Subject: File No. SR-BX-2013-059
From: suzanne h shatto
Affiliation: none

December 17, 2013

34-71055 Dec. 12, 2013 Notice of Filing and Immediate Effectiveness of Proposed Rule Change to Amend the Fee Schedule under Exchange Rule 7018(a) with Respect to Transactions in Securities Priced at $1 per Share or More

i am having trouble with this rule request because i notice that:

1) NASDAQ disadvantages the retail investor with several mechanisms. they pay brokers for order flow. they set the bar for payment at the $1 level. several of the stocks under $5 are referred to penny stocks. a small movement in relation to price yields a higher profit for the penny stocks.

2) NASDAQ does not report all transactions as long or short. it would be very easy to check if the # of shares reported were the # of shares traded that day, but NASDAQ does not calculate this so that they can underreport the # of shares to FINRA. although orders are traded on the NASDAQ computer system, NASDAQ does not submit many trades to FINRA for the daily short report. NASDAQ's daily report does not necessarily include all shares traded that day and, as a result, the stock that is being underreported may not be reported on the NASDAQ reg SHO list. i think NASDAQ seeks to keep the public disadvantaged by underreporting shares traded to the regulators so that they underreport shares traded to the public. i can only think that NASDAQ's staff, NASDAQ's board, and the regulators believe that the public doesn't want the information that is required to be reported. this is not the case. the public wants the information but NASDAQ refuses to publish accurate information.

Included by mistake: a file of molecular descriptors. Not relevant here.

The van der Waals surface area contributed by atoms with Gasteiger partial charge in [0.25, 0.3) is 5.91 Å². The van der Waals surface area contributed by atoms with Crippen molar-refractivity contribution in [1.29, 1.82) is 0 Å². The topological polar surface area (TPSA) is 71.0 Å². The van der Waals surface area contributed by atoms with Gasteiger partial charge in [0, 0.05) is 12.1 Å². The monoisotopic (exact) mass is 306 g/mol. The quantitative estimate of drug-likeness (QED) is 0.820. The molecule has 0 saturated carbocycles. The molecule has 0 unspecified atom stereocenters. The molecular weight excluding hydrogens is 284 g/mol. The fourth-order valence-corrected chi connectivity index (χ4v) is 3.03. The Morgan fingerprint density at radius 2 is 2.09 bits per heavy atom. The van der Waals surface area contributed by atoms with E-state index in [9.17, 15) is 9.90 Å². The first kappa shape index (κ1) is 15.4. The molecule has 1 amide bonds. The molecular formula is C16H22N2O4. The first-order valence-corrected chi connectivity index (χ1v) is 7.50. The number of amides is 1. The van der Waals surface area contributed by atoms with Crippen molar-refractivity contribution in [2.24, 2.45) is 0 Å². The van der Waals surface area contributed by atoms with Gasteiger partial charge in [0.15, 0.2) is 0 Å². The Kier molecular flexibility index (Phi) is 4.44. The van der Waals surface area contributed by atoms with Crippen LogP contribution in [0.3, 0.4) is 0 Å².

3) NASDAQ releases some information that many brokers offer to their customers called "level 2" access. this means that some orders are not visible. NASDAQ has determined that members should pay them a very high fee in order to have better information than any information that the public receives. NASDAQ has developed a tiered pricing formula to extract higher fees from some traders but provide much better information in return for higher fees.

4) exchanges should not pay brokers for order flow. it is unnecessary and it costs the investing public. while several brokers say that these disadvantages are to the public's advantage because the public pays a lower commission, the practices that grew up around a paid order flow and advantaging some traders cost the public much more $. the public does not want to be disadvantaged in the capital markets, no matter if they pay a few dollars less commission so they can suffer the information disadvantages. in my opinion, NASDAQ's business model is flawed in this respect and this rule request is an attempt to keep the public disadvantaged so that everyone else with better connections to the exchange make money.

these things appear to disadvantage the retail investor in favor of professional traders. shortsellers are favored over retail investors because they may get paid for order flow and the public information about the amount of shortselling in NASDAQ's exchange is underreported.

if an exchange colludes with brokers to disadvantage the public, then it might be a conspiracy, rather than a good business model.